‘Closing the book on Meantime and The Black Dog, what we are reminded of is not just the ways in which the formal boundaries between stand-up comedy and literature often dissolve under closer inspection, but that at their heart both art forms are concerned with the same thing: the tragicomedy of human experience.’
By Frankie Boyle
Published by Baskerville
The Black Dog
By Kevin Bridges
Published by Wildfire
In a publishing climate dominated by celebrity memoirs and political diatribes, you could be forgiven for approaching the debut novels of Frankie Boyle and Kevin Bridges with an air of cynicism. Meantime (Baskerville, July 22) and The Black Dog (Wildfire, August 22), both written during lockdown and published this summer, have been granted pre-ordained status as major literary events thanks to the reputations of the two beloved Scottish comics. Thankfully, neither make any apologies for this, and within just a handful of pages it becomes clear that these stand-up comics are more natural authors than most influencers or stale politicians.
Of course, this should come as no surprise. Since the New Wave in the 1950s and 60s, stand-up comedy has increasingly become a narrative artform anchored by storytelling. The performance of a stand-up comedy routine requires many abilities familiar to the novelist: a sensitive consideration of audience, a sophisticated understanding of structure, and the ability to elicit pathos. More and more comics play with the rules and expectations of the form in a manner reminiscent of post-modern literature, while the authored personas of many comics speak to a deep sensitivity for character and an ability to blur fiction and reality so characteristic of much contemporary fiction. In fact, it’s a wonder more haven’t taken to writing novels.
All of these traits come to the fore in Meantime and The Black Dog, which offer different but equally impressive examples of comic-authored debuts. In Meantime, the drug-addled Felix McAveety teams up with his unstable neighbour Donny and dying crime-writer Jane Pickford to try and solve the murder of his friend Marina. Traversing post-referendum Glasgow in a haze of valium, LSD and whatever else they can get their hands on, the three unlikely PIs uncover a chain of lies and deception reaching out from local independence groups through youth centres all the way to the pharmaceutical industry and police force. Throughout, Boyle illustrates a genuine gift for imagery (‘I opened the curtains and watched a seagull laugh across a shock of morning sky’), and in the hilarious McAveety, his characteristically crushing social observations are given new life. Like with Boyle’s stand-up, however, this critique is often undercut by an implicit self-effacement, as shown in an interaction between McAveety and his therapist:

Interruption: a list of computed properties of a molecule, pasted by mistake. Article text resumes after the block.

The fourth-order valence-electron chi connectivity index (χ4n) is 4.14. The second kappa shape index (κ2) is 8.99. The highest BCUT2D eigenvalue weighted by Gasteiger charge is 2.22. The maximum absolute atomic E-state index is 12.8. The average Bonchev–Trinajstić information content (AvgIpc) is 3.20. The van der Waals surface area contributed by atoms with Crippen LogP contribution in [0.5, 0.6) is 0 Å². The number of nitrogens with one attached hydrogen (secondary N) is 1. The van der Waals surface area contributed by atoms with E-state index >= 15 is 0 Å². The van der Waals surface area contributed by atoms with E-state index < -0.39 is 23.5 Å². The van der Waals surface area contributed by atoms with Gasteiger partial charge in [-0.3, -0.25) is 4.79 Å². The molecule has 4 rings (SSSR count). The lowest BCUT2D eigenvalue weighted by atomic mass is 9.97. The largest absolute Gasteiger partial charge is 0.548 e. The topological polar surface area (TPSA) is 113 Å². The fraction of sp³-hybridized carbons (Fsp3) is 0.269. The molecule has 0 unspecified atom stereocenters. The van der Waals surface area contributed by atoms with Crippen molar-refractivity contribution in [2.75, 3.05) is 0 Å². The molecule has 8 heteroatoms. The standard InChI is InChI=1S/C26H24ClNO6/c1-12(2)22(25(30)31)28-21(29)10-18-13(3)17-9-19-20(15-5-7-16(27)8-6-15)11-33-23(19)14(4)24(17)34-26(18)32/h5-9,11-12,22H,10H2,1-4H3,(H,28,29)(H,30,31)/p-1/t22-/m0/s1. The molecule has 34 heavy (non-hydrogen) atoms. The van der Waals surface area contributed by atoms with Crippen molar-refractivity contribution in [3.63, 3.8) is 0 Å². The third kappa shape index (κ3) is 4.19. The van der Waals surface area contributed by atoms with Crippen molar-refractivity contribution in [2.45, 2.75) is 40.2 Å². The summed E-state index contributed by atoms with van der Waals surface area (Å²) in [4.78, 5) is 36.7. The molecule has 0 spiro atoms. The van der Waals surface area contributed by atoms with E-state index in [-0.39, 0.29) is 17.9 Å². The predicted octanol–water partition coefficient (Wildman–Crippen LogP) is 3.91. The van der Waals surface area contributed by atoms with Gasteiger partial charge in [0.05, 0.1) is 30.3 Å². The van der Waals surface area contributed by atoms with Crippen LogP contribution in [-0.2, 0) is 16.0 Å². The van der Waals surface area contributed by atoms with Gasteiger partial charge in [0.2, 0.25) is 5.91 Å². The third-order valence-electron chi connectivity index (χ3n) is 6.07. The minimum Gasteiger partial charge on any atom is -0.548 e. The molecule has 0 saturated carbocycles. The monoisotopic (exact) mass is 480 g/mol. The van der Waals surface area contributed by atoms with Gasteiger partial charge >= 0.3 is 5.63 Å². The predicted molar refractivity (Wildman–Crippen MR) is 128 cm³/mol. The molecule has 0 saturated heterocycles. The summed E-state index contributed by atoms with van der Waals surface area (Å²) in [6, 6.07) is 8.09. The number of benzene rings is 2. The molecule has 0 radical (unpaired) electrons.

‘You’re swearing a lot lately.’
‘Maybe Scottish people have been imprisoned in the English language and we are trying to blow our way out.’
‘Yes… Scottish people weren’t all Gaelic speakers, you know.’
‘I know everybody needs to feel like they’re right all the time, but I’m often wrong, and I’m okay with it.’
Boyle is unafraid to approach the bigger topics with the kind of balance and self-awareness often absent in the age of social media, though – like McAveety – he often hides this behind a front of humour and cynicism. Like the most effective stand-up comedy routines, it is only when the novel ends that its deeper message becomes clear: set against the polarizing backdrop of a referendum during which ‘everybody felt like they were right’, the fatal duplicitousness and mind-bending punchline of Meantime shows that, for Boyle, the ability to admit to being wrong is not only acceptable, but potentially life-saving.